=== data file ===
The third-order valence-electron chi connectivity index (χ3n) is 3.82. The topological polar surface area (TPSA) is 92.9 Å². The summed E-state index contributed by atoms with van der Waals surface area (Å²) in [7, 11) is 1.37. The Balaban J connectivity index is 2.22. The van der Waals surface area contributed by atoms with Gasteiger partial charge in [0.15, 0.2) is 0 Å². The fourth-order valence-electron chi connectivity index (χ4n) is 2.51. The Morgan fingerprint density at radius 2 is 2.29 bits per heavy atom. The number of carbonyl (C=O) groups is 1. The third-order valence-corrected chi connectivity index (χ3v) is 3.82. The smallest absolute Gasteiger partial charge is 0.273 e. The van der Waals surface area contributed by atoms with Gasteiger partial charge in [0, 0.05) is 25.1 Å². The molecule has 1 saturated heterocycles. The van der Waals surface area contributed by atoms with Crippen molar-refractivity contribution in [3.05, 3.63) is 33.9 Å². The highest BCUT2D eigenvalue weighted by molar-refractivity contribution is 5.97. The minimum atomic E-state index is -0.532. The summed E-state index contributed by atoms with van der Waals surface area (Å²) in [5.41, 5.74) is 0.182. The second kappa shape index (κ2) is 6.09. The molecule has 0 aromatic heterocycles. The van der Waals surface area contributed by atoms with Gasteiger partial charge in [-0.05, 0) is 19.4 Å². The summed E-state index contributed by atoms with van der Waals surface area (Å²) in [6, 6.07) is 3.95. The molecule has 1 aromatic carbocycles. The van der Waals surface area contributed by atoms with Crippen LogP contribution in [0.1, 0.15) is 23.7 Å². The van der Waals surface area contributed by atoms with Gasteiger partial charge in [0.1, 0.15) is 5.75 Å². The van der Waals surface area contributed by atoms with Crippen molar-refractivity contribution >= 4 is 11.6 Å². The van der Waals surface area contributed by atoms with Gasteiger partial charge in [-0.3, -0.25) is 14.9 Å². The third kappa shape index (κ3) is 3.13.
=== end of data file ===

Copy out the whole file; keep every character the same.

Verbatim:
The third-order valence-electron chi connectivity index (χ3n) is 3.82. The topological polar surface area (TPSA) is 92.9 Å². The summed E-state index contributed by atoms with van der Waals surface area (Å²) in [7, 11) is 1.37. The Balaban J connectivity index is 2.22. The van der Waals surface area contributed by atoms with Gasteiger partial charge in [0.15, 0.2) is 0 Å². The fourth-order valence-electron chi connectivity index (χ4n) is 2.51. The Morgan fingerprint density at radius 2 is 2.29 bits per heavy atom. The number of carbonyl (C=O) groups is 1. The third-order valence-corrected chi connectivity index (χ3v) is 3.82. The smallest absolute Gasteiger partial charge is 0.273 e. The van der Waals surface area contributed by atoms with Gasteiger partial charge in [0, 0.05) is 25.1 Å². The molecule has 1 saturated heterocycles. The van der Waals surface area contributed by atoms with Crippen molar-refractivity contribution in [3.05, 3.63) is 33.9 Å². The highest BCUT2D eigenvalue weighted by molar-refractivity contribution is 5.97. The minimum atomic E-state index is -0.532. The summed E-state index contributed by atoms with van der Waals surface area (Å²) in [5.41, 5.74) is 0.182. The second kappa shape index (κ2) is 6.09. The molecule has 0 aromatic heterocycles. The van der Waals surface area contributed by atoms with Gasteiger partial charge in [-0.05, 0) is 19.4 Å². The summed E-state index contributed by atoms with van der Waals surface area (Å²) in [6, 6.07) is 3.95. The molecule has 1 aromatic carbocycles. The van der Waals surface area contributed by atoms with Crippen LogP contribution in [0.1, 0.15) is 23.7 Å². The van der Waals surface area contributed by atoms with Gasteiger partial charge in [0.1, 0.15) is 5.75 Å². The van der Waals surface area contributed by atoms with Crippen molar-refractivity contribution >= 4 is 11.6 Å². The van der Waals surface area contributed by atoms with Gasteiger partial charge in [-0.3, -0.25) is 14.9 Å². The third kappa shape index (κ3) is 3.13.